Spanish Tapas Flamenco Dancer

Aceitunas Aliñadas -
Marinated Olives 

In its natural state the olive whether green or purple, is a very bitter fruit. That is why the Andalusian’s give them a gentle pounding then leave them to soak for three days, changing the water frequently until they lose some of their bitterness, then they put them into a marinade of garlic, fresh herbs and spices which transforms them into a very simple but mouth-watering aperitif. Australia now has a well established olive and olive oil industry, and you can often find fresh olives at local organic food markets when in season. (If your pushed for time you can buy great selections of marinated Spanish olives at the supermarket or a deli and just serve them up as is but if you have a few days up your sleeve to allow for your fresh olives to marinate then try this recipe)

Serves : 4 (so just multiply this recipe to cater for your number of guests)


225 g of green or black olives (fresh if possible or un-marinated)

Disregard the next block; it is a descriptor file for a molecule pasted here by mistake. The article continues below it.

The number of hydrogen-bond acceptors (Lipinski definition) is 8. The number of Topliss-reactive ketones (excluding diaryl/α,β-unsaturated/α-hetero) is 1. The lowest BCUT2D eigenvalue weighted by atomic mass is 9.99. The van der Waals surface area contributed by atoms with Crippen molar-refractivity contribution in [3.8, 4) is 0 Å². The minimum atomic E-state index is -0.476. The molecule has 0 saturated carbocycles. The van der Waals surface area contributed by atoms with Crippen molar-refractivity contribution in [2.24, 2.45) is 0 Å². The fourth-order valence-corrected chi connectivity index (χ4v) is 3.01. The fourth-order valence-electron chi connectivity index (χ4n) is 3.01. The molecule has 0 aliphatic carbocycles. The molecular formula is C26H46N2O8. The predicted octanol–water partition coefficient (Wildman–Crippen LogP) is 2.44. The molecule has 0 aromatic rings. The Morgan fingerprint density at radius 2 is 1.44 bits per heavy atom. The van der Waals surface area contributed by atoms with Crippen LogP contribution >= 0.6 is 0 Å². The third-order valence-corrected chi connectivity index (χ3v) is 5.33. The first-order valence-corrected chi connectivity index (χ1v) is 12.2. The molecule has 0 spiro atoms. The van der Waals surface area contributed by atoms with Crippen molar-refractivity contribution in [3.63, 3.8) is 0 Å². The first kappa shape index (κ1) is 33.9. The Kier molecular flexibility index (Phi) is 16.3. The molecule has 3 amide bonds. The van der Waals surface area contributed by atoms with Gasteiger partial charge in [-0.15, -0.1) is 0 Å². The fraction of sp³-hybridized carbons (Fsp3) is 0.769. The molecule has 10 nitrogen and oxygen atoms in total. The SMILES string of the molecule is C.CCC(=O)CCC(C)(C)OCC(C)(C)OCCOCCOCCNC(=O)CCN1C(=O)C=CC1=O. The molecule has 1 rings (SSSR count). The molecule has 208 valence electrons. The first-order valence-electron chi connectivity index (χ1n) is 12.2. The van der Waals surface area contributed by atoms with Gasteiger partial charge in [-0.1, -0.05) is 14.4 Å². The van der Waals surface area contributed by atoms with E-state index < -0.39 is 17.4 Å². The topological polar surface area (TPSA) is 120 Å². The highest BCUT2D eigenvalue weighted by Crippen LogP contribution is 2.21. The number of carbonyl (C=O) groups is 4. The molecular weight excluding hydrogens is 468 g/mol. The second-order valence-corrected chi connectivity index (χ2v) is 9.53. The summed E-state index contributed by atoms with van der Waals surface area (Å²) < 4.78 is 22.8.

½ teaspoon of chopped fresh oregano
½ teaspoon of chopped fresh rosemary
½ teaspoon of chopped fresh thyme
½ teaspoon of fennel seeds
2 x bay leaves
4 clove of garlic, peeled and crushed
4 table spoons sherry vinegar


Pack the olives into a crew top jar just large enough to hold them. Mix all the other ingredients together and pour over the olives. Top with water, if necessary. Screw on the lid, shake well and leave to marinate at room temperature for 3 to 4 days.


Serve in a small bowl and remember to have somewhere for the pips, or you can use one of our authentic Andalusian Olive servers which look great on the table and have the pip holder as a part of the piece.

Red Wine Sangria - Fried Almonds - Marinated Olives - Garlic Mayonnaise - Tomato Sauce -Potato Tortilla - Fried Potatoes with Garlic Mayonnaise - Fried Squid Rings - Garlic Prawns -Stuffed Mussels - Chorizo in Cider

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